Traditional chandeliers contain crystals, the most prestigious being Waterford -which is no longer in production, and, therefore, a sought after item — and Swarowski although there are other producers too. The better the crystal quality, the more reflective and brilliant the light. LED lighting, however, has amazing potential for brilliance especially when used close to clear glass and can enhance the refracted light effect quite spectacularly. Many modern chandeliers pay homage to past designs and mimic the opulent light fittings of historical palaces and great houses. Rustic mediaeval style chandeliers are wooden framed constructions, though many of them can have significant carved detail to make them decorative as well as functional. Sometimes connected iron bands form the base for a chandelier, popular in farmhouse lighting styles.

Several parts make up the main body of a traditional chandelier. Beneath the chain will be a body dish and below that will swell out the fount. This then narrows into the main column before flaring out again as it rests on the bottom bowl. Underneath the bottom bowl is a reverse dish, often the same shape as the bottom bowl, and from that a ball is fitted to the internal rod. Prisms often hang from the reverse dish as a further decorative feature.

The extensions from chandelier’s main body are called arms, or branches, and these traditionally held the candles, though modern electric chandeliers use bulbs instead. Most buyers opt for candle shaped bulbs to recreate the effect of an old-fashioned chandelier. The branches, or arms, can come in a variety of shapes. The S-shape is horizontal in its presentation and the scroll shape with its distinctive curled over end is a decorative addition that does not hold candles but will contribute to throwing light. Plain arms offer a single sweep of curve, which faces upwards to attach to the candles. Also, there are fluted, roped, and barley twisted design crystal arms and cut crystal styles too. A chandelier may be ornate and many-tiered with layers of branches and interconnecting strings of crystal droplets between them using chains with pendalogues [an ornate droplet] attached at the bottom. Depending on chandelier type, the arms can be made of different materials such as brass, wood or chrome etc.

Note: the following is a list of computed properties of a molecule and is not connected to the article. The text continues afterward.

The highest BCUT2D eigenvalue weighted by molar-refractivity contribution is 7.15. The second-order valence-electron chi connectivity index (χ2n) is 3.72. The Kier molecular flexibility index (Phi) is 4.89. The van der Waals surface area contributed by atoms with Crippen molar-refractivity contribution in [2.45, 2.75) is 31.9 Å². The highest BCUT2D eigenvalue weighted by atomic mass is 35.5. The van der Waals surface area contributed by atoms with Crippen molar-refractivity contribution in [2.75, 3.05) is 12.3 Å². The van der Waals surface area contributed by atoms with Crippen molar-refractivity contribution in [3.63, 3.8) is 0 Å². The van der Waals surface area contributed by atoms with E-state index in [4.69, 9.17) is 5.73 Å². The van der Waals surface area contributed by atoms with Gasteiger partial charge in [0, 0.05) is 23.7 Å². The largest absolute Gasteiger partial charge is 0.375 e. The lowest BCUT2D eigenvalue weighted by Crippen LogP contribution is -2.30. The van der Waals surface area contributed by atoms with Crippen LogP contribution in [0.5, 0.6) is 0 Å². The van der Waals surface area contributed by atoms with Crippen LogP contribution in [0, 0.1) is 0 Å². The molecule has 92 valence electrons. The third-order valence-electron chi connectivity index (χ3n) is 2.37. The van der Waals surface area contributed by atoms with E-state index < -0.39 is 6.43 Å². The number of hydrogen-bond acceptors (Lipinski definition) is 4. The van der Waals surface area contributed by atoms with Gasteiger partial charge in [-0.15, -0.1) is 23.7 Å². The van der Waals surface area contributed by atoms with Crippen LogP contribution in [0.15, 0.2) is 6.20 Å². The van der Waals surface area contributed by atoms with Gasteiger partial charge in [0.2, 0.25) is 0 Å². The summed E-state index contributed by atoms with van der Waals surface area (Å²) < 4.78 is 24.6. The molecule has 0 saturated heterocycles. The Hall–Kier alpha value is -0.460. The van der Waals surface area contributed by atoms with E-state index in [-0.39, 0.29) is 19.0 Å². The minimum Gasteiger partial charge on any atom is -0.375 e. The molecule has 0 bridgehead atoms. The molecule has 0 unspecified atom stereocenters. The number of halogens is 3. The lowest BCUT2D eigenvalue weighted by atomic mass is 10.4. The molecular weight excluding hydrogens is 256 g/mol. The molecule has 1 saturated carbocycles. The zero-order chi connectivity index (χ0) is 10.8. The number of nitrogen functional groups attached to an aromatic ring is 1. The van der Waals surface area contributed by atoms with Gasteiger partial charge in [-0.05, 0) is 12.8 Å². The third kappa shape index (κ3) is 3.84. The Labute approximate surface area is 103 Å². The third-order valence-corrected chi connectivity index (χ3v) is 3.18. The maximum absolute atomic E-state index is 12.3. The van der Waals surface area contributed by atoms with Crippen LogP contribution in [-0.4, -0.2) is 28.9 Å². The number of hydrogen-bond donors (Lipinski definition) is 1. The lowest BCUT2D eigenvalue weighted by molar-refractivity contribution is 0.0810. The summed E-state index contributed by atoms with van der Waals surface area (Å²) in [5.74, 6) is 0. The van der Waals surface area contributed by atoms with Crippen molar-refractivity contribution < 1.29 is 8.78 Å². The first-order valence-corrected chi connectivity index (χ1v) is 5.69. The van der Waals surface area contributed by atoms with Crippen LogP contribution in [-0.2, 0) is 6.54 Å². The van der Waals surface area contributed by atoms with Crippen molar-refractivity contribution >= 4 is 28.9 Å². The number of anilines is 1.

Ceiling Light Buying Guide eBay

Candles, or more often, candle shaped bulbs, provide the illumination of the light fitting. To enhance the appearance of genuine candles, many people use covers or sleeves with a dripped wax look as an attractive means for suggesting authenticity.


Bobeches traditionally behaved as saucers for collecting dripped wax and on modern electric chandeliers are a purely decorative feature which enhances the overall design.

Collars and canopies

These are the parts at the top of the chandelier which may also possess a finial piece which disguise the wires fitted to the ceiling.

Suitability for Style of Ceiling Light

Bedrooms, bathrooms, living rooms, dining rooms, hallways and conservatories each present a different demand regarding their lighting. Some areas are prone to moisture, which in turn attracts grease and grime, and in these places, practicality must take precedence over ornamentation. Single shades, which are easily removed for cleaning, are best in busy bathrooms and kitchens. Hallways and stairwells might require dimmable features for night time security and plenty of head clearance for movement of furniture and the heights of people walking through them. Dining rooms and living rooms will need to have good general lighting, though there may be areas that would benefit from individual task lighting. Bedrooms, too, need to have good general light that can be augmented perhaps by lamps or reading lights.